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In the series Naked With Cash, seven Consumerism Commentary readers share their financial progress on a monthly basis. They are joined by Certified Financial Planners who provide feedback on their journey. Read this introduction to learn more about the series.

Anne and Matt are twenty-seven years old, living in the Midwest, with two children. Read their bio here for background about their financial situation. Anne and Matt are on Team Neal, with Certified Financial Planner Neal Frankle. Review their March update for last month’s progress.

Their goals are to strike a balance between putting aside money for the future and enjoying the present and to save enough for retirement. Keep reading to see their net worth report, comments about the report and their progress, and thoughts from Neal Frankle. Following Neal’s thoughts, budgeting expert Jacob Wade from iHeartBudgets offers commentary.

Neal Frankle, CFP appears courtesy of Wealth Pilgrim and Wealth Resources Group.

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Last week, I criticized the McDonald’s corporation for producing a website and a toolkit, aimed at their employees, designed to help those employees tackle the financial obstacles they are most likely to face. My first point was that financial literacy education hasn’t been proven to help the most needy, and in some studies, has been shown to be detrimental. My second point was that as far as financial literacy education goes, McDonald’s and the organizations that helped the company design the program don’t seem to understand some of the difficulties their audience faces.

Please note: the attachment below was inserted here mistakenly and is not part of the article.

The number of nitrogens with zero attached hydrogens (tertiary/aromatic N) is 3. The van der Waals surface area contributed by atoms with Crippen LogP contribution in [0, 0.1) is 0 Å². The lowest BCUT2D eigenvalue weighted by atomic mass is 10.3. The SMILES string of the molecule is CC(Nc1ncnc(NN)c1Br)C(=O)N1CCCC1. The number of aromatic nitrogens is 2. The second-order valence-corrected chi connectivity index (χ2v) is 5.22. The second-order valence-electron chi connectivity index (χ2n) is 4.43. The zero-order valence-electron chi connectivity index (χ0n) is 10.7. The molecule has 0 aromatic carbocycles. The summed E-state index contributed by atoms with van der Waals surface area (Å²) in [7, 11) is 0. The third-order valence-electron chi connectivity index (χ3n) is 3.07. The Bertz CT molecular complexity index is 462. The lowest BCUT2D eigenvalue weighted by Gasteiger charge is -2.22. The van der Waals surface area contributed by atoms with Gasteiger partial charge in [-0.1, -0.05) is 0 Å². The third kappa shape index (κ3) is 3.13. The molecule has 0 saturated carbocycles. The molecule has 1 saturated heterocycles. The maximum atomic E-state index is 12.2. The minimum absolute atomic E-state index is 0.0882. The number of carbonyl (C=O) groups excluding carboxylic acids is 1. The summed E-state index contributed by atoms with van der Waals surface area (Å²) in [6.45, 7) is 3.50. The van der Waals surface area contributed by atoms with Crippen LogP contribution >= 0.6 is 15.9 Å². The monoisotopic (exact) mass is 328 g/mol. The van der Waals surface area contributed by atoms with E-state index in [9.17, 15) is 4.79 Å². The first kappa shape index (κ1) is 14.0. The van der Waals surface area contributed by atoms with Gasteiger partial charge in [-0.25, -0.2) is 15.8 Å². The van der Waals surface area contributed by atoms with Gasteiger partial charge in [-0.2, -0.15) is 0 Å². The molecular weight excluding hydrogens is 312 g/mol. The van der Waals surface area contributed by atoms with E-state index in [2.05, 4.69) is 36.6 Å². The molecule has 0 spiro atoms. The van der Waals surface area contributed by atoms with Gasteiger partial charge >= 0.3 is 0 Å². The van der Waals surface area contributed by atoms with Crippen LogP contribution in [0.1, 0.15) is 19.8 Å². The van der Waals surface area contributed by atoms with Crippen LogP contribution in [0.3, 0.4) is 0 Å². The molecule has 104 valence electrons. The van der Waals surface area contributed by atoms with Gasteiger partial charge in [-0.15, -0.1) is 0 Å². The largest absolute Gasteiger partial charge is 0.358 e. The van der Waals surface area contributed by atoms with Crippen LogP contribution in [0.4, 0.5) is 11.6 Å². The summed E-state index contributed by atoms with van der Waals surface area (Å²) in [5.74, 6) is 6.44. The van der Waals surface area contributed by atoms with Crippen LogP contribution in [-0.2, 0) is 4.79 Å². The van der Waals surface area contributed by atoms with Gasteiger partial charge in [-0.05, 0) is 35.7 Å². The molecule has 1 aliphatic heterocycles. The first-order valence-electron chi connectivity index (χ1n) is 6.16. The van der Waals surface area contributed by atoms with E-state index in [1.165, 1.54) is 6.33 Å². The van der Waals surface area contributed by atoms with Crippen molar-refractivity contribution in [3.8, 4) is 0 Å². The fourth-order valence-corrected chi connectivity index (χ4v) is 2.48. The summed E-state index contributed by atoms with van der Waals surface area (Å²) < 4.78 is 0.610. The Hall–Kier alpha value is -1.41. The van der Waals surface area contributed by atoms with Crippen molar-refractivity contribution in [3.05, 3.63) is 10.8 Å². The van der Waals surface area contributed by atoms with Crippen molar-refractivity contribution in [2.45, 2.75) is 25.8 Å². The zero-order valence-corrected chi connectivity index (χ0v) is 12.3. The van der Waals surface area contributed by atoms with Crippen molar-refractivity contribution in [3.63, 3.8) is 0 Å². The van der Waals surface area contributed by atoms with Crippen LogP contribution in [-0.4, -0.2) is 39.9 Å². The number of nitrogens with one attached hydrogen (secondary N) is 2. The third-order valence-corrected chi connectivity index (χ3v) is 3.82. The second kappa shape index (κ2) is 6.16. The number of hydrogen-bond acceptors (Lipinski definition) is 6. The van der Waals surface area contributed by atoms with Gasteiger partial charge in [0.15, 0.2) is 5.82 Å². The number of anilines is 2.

I’ve also commented on the prevalence of financial literacy programs funded by the banking industry. In the example from McDonald’s, VISA was involved with the project to support its pay card — a debit card and account replacing paychecks and direct deposit. It might come as a surprise that I worked with a bank earlier this year to design and produce materials for a financial education series.

PNC is a regional bank, based in Pittsburgh, Pennsylvania, with branches prominent on the east coast of the United States. PNC Bank offers retail banking services: the usual checking, savings, money market accounts, consumer loans, and mortgages, all products offered by typical retail banks. Like many retail banks, PNC also offers asset management and business banking.